Canvassing Erie, Pa was contradictorily both really exhausting and really energizing. It was a strictly GOTV (Get Out The Vote) operation, meaning that we were done trying to convince people to be on our side — the goal was to make sure that the people who are on our side cast their ballots.
This is something that, traditionally, Republicans have been much better at. You know how it often happens that Democrats poll higher, but Republicans win anyway? Well, it’s not all cheating — it’s also the fact that Republicans are great at making sure that their voters get out there and make good on their word, and Democrats are more likely to not show up for a variety of reasons. Those reasons include: an inflexible schedule, a lack of transportation, not knowing where to vote, not knowing if they’re registered properly, showing up without proper ID (and not having time to go back), or just plain feeling like their vote doesn’t matter.
These are all problems, and ones that we were working on fixing this year — by knocking on the doors of our supporters’ houses, asking them if they plan to vote, reminding them where their polling place is, reminding them to bring ID (even if they won’t end up needing it), offering them rides to the polls, and all around affirming that their vote matters, and we need it to win.
We were canvassing in an inner-city area which just so happened to be Obama country. Lawn signs and window signs everywhere, and people were stopping me on the street as they walked by to chat, or even slowing down their cars to shout out words of encouragement. As it turned out, a lot of people weren’t sure about where their polling location was — and though I’m sure some of them would have asked around and found out, others wouldn’t have and might not have voted. Several first time voters or recently moved voters didn’t know what kind of ID to bring, and we were able to let them know. And because the polling location was only a few blocks away from every house we visited, the four people in my group knocked on over 200 doors and only ended up finding a single person who need a ride. But it’s always better to ask than not ask — especially because a few blocks can be a long way for people with limited mobility, and because we did find one person who might not have otherwise voted without the assistance!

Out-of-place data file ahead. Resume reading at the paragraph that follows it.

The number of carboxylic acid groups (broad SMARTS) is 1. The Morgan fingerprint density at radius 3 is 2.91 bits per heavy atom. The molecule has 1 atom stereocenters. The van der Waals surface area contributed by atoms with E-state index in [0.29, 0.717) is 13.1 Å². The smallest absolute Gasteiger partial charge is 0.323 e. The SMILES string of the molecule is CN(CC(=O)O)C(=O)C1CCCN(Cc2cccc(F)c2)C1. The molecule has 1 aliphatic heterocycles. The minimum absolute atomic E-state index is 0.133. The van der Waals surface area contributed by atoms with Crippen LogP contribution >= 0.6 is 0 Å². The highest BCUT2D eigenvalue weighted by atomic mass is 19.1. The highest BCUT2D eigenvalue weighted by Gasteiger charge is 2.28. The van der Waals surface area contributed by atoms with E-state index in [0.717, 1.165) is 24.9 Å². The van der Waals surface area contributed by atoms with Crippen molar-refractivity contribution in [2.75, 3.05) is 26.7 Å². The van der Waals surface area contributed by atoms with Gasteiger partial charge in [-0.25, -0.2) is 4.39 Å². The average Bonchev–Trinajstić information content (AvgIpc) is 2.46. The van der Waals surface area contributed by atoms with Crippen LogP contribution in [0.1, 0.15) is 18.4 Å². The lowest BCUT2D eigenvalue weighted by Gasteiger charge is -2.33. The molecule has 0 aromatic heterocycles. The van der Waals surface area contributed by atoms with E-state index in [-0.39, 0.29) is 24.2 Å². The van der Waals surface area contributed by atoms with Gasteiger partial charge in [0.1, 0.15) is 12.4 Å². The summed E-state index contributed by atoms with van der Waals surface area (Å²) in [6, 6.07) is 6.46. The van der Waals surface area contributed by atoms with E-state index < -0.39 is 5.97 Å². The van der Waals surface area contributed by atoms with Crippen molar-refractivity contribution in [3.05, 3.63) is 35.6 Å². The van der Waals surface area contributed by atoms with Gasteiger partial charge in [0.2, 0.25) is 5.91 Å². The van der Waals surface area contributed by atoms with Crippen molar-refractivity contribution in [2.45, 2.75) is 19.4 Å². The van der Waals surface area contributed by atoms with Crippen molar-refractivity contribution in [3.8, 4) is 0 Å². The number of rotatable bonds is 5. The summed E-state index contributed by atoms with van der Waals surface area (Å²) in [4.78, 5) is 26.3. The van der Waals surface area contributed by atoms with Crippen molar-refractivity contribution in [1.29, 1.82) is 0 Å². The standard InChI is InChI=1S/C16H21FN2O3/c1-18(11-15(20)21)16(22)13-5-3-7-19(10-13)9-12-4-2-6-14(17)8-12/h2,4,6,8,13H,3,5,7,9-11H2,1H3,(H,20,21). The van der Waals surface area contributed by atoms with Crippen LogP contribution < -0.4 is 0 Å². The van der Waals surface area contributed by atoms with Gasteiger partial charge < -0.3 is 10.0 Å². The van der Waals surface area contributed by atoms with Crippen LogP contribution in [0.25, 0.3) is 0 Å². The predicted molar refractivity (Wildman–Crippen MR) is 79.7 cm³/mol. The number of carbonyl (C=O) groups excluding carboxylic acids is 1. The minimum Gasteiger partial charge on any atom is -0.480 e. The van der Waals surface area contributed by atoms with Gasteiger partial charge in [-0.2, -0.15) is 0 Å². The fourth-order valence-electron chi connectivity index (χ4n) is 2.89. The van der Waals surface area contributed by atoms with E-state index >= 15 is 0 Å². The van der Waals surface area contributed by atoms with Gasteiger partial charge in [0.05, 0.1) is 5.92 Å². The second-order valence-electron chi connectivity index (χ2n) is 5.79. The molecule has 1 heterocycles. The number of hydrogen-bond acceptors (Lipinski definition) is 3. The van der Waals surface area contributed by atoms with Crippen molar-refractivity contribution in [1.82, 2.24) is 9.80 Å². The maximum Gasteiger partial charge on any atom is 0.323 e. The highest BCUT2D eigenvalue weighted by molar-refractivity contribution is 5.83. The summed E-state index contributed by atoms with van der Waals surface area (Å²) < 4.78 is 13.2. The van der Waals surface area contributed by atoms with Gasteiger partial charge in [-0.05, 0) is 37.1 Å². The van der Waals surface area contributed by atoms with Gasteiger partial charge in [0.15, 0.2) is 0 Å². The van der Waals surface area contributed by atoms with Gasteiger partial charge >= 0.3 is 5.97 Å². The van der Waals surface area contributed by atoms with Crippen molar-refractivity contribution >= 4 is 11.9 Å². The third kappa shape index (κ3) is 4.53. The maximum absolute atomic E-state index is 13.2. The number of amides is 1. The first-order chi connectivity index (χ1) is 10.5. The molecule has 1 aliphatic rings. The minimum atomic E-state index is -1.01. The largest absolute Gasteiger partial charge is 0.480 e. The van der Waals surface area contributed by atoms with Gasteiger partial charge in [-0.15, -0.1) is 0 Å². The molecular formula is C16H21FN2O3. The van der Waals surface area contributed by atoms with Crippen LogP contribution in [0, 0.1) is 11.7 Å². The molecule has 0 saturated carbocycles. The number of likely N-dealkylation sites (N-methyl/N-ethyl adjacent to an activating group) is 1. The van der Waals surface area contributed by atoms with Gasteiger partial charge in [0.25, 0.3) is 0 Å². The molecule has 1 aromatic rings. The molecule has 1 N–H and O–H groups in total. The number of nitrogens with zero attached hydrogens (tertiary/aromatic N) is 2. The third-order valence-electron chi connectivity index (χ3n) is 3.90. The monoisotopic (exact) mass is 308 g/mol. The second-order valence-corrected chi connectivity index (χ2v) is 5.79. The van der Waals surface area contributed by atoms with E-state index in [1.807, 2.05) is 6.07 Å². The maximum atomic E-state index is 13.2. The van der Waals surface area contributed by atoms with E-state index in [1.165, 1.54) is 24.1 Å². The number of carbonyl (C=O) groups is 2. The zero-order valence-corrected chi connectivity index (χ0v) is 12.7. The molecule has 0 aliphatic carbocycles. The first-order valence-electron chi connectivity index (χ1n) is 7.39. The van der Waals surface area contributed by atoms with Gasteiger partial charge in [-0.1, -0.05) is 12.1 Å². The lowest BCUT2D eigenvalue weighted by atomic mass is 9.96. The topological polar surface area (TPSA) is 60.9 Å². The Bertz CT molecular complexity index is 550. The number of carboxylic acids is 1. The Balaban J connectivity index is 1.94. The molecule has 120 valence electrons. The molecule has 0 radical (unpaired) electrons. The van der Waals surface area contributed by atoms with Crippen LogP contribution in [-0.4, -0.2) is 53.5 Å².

I learned two main things about voters in (this part of) Erie, PA: they’re enthusiastic and they’re anxious. The first is obviously great, and the second I hope will be a positive in the end as well. If people are anxious, I want it to motivate them into knowing that their vote matters. I got a lot of people telling me how ready they are, and that they’re really looking forward to Tuesday — which is precisely what we want. And I also got several people asking me nervously something along the lines of “how do you think he’s looking?” or “do you think he’s going to win?” or “he’s going to win, right???” I had a standard answer, and it was more than just a line because I really do believe it: “he’s going to win as long as you get out there and vote. Obama has the support he needs to win in PA, but it doesn’t matter how much support he has if people don’t show up — so make sure that you do.”
Frankly, I think that we’ve got PA — and I know that McCain needs it. McCain knows that he needs it too, which is why he’s putting in such final effort in a state that few people are expecting to go his way. Right now, one of McCain’s main hopes is that Obama supporters in PA stay home. I really feel, and I think that the GOP does too, that if strong pockets of Obama support like Erie turn out, we’ve got this state and we’ve pretty much got the election.
The Erie office was really nice and very cool. There’s one picture above, and some more below.
All around the outside of the building, there were signs in the little windows up top that said “YES WE CAN,” surrounded by other signs that said things along the lines of it “it was the call/rallying cry/mantra of [X groups/people that accomplished something Great].” They kind of sent little chills up my spine.
Below is my favorite set: “It was the call of workers who organized; women who reached for the ballots; a President who chose the moon as our new frontier; and a King who took us to the mountain- top and pointed the way to the Promised Land. YES WE CAN.”
And here we are, weary and at the end of a long day but still pumped! My Rochester team was so much fun, we worked really, really well together, had an all around great time and did some amazing work. I feel so good about it, and I’m lucky to have met the three people below and everyone else who I crossed paths with. From left to right: Maria, Tucker, Renee and me.
We’re going to win this thing, people. I can feel it. I could feel it in that volunteer center when it was so full you could hardly walk around. I could feel it when I talked to voters and saw a higher concentration of lawn signs than I’ve ever seen in my life. I could feel it when we drove around town looking for lunch and kept seeing other Obama volunteers knocking on doors, or when we kept running into an independent converted ice cream truck, driving around neighborhoods and blasting Obama speeches out the speakers. Tomorrow night, we can make sure that things change. But as always, that’s no reason to be complacent. Volunteer here. Make calls on your lunch break or when you get home from work. I’ll be spending the day tomorrow making calls to verify that people voted and still making sure that they don’t need a ride. You can join me.
Yes, we can do this. Together, we will. And tomorrow, I want to be able to say Yes We Did.